Forum for Science, Industry and Business

Sponsored by:     3M 
Search our Site:


Migraine raises risk of most common form of stroke

Women more at risk than men; risk particularly high in those with visual symptoms

Pooling results from 21 studies, involving 622,381 men and women, researchers at Johns Hopkins have affirmed that migraine headaches are associated with more than twofold higher chances of the most common kind of stroke: those occurring when blood supply to the brain is suddenly cut off by the buildup of plaque or a blood clot.

The risk for those with migraines is 2.3 times those without, according to calculations from the Johns Hopkins team, to be presented Nov. 16 at the American Heart Association's (AHA) annual Scientific Sessions in Orlando. For those who experience aura, the sighting of flashing lights, zigzag lines and blurred side vision along with migraines, the risk of so-called ischemic stroke is 2.5 times higher, and in women, 2.9 times as high.

Study participants, mostly in North America and Europe, were between the ages 18 and 70, and none had suffered a stroke prior to enrollment.

Senior study investigator and cardiologist Saman Nazarian, M.D., says the team's latest analysis, believed to be the largest study of its kind on the topic, reinforces the relationship between migraine and stroke while correcting some discrepancies in previous analyses. For examples, a smaller combination study in 2005 by researchers in Montreal showed a bare doubling of risk, yet mixed together different mathematical measures of risk, while the Hopkins study kept them separate, pooling together only like measures. As well, another half dozen recent and smaller studies from Harvard University yielded mixed results, some showing a link between migraines and ischemic stroke, while one did not show a tie-in.

Nazarian says that while nearly 1,800 articles have been written about the relationship between migraine and ischemic stroke, the Hopkins review was more selective, combining only studies with similar designs and similar groups of people, and more comprehensive, including analysis of unpublished data.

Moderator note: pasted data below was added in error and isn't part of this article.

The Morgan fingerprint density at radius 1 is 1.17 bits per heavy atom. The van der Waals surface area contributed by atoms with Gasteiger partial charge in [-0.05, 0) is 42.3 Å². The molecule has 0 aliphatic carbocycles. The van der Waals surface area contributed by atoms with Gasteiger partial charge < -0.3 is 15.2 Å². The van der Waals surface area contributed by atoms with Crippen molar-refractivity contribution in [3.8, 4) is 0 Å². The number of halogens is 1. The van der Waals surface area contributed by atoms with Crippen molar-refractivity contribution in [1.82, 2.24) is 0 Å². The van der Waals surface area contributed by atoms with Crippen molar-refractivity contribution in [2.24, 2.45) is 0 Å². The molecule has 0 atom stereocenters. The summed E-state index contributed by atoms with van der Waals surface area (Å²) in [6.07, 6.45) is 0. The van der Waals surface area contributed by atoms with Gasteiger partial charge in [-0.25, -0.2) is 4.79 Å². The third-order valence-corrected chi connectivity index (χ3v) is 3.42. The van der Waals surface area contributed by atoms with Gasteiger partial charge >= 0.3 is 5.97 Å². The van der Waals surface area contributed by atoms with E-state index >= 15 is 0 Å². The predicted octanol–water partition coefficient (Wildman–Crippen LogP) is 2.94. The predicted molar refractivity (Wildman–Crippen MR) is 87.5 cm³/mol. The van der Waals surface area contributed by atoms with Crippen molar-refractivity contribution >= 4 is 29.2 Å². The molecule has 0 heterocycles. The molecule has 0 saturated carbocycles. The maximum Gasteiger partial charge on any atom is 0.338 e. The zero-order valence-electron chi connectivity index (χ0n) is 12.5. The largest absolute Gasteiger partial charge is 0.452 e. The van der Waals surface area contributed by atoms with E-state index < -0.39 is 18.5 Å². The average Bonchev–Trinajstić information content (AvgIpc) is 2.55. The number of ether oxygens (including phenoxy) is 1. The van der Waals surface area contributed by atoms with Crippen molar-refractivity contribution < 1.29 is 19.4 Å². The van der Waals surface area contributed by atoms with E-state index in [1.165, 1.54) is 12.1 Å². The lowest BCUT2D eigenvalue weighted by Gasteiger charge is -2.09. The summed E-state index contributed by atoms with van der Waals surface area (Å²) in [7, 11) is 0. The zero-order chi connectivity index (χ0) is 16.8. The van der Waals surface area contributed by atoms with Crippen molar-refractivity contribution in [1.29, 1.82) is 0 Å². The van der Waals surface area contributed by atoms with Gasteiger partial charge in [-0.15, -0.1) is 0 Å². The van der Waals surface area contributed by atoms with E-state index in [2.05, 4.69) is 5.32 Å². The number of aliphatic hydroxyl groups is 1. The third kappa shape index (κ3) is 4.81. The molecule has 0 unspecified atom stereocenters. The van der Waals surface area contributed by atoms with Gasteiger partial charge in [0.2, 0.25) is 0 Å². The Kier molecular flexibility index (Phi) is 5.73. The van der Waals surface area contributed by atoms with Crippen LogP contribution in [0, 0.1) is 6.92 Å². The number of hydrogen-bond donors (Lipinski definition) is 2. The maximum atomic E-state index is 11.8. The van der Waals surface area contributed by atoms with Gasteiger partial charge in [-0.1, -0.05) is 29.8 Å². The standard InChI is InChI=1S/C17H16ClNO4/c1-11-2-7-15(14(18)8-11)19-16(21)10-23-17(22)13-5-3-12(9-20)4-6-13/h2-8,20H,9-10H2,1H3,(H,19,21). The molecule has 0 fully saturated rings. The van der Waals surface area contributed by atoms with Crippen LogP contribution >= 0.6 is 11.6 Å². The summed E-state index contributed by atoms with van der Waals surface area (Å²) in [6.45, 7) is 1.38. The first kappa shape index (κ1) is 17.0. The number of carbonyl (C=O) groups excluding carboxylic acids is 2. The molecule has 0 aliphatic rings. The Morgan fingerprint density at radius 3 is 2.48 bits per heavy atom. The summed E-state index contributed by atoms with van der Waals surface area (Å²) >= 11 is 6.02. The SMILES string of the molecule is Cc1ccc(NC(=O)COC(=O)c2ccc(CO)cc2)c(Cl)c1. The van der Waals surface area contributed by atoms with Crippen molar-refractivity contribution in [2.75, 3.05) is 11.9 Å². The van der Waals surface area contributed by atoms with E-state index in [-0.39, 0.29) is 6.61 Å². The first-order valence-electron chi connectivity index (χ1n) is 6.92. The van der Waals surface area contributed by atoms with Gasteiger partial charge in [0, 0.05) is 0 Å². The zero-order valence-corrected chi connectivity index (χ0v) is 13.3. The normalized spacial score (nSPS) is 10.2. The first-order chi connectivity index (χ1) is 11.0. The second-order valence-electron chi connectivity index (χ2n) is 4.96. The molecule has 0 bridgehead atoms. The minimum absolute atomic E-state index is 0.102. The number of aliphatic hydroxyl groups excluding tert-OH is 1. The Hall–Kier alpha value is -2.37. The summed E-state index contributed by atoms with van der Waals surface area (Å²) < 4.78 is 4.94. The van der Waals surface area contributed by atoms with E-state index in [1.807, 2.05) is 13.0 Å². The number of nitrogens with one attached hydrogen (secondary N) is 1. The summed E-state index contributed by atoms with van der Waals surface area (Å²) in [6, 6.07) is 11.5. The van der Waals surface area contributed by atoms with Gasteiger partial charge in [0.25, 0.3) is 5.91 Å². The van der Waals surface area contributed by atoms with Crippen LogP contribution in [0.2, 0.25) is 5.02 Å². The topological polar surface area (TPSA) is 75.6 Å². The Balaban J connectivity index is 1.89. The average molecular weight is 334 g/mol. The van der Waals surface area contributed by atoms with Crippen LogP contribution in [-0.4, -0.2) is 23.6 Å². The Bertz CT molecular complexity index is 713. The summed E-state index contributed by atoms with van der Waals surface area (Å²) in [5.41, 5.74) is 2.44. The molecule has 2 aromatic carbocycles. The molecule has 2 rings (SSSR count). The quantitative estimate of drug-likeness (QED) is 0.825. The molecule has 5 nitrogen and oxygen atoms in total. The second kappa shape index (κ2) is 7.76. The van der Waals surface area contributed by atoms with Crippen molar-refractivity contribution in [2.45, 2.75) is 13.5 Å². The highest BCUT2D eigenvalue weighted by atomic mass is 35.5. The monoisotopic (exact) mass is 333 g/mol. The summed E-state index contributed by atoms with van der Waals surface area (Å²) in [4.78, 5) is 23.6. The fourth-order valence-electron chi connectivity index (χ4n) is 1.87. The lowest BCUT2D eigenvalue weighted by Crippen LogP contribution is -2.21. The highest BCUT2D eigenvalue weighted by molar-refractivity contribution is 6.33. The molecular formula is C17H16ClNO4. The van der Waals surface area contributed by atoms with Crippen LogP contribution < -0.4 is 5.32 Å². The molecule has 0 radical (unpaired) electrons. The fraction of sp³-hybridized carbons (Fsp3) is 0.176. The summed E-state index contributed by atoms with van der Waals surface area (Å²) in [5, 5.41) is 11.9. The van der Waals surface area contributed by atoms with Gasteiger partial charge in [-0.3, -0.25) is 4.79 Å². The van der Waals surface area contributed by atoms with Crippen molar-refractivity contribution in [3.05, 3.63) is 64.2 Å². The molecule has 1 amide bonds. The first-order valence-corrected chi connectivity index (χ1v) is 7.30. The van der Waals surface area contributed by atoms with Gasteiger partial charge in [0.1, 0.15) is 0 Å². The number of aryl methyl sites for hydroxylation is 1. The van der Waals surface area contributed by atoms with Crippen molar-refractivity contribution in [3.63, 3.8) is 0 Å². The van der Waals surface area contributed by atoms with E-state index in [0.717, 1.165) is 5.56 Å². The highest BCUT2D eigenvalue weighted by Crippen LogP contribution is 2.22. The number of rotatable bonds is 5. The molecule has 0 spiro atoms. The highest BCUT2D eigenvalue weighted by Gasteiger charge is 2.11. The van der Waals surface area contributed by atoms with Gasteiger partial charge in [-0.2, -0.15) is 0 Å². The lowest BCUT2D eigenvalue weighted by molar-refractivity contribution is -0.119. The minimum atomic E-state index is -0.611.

"Identifying people at highest risk is crucial to preventing disabling strokes," says Nazarian, an assistant professor at the Johns Hopkins University School of Medicine and its Heart and Vascular Institute. "Based on this data, physicians should consider addressing stroke risk factors in patients with a history or signs of light flashes and blurry vision associated with severe headaches."

Prevention and treatment options for migraine, he says, range from smoking cessation and taking anti-blood pressure or blood-thinning medications, such as aspirin. In women with migraines, stopping use of oral contraceptives or hormone replacement therapy may be recommended.

Such widespread use of hormone-controlling drugs is what Nazarian says may explain why women with migraines have such high risk of ischemic stroke. Contraceptives and other estrogen therapies are both known to contribute to long-term risk factors for cardiovascular diseases and stroke, such as high blood pressure and increased reactivity by clot-forming blood platelets.

Nazarian says the researchers' next steps are to evaluate if preventive therapies, especially aspirin, offset the risk of ischemic stroke in people with migraines.

Funding support for the study, performed entirely at Hopkins, was provided by the National Institutes of Health Clinical Research Scholars Program.

Other researchers involved in this study were Susan Kahn, M.D., M.Sc.; Miranda Jones, M.P.H.; Monisha Jayakumar, M.P.H.; and Deepan Dalal, M.P.H. The lead study investigator was June Spector, M.D., M.P.H., a former postdoctoral research fellow at Hopkins, now in Seattle.

(Presentation title: Migraine headache and the risk of ischemic stroke, a systemic review and meta-analysis of observational studies.)

For additional information, go to:

David March | EurekAlert!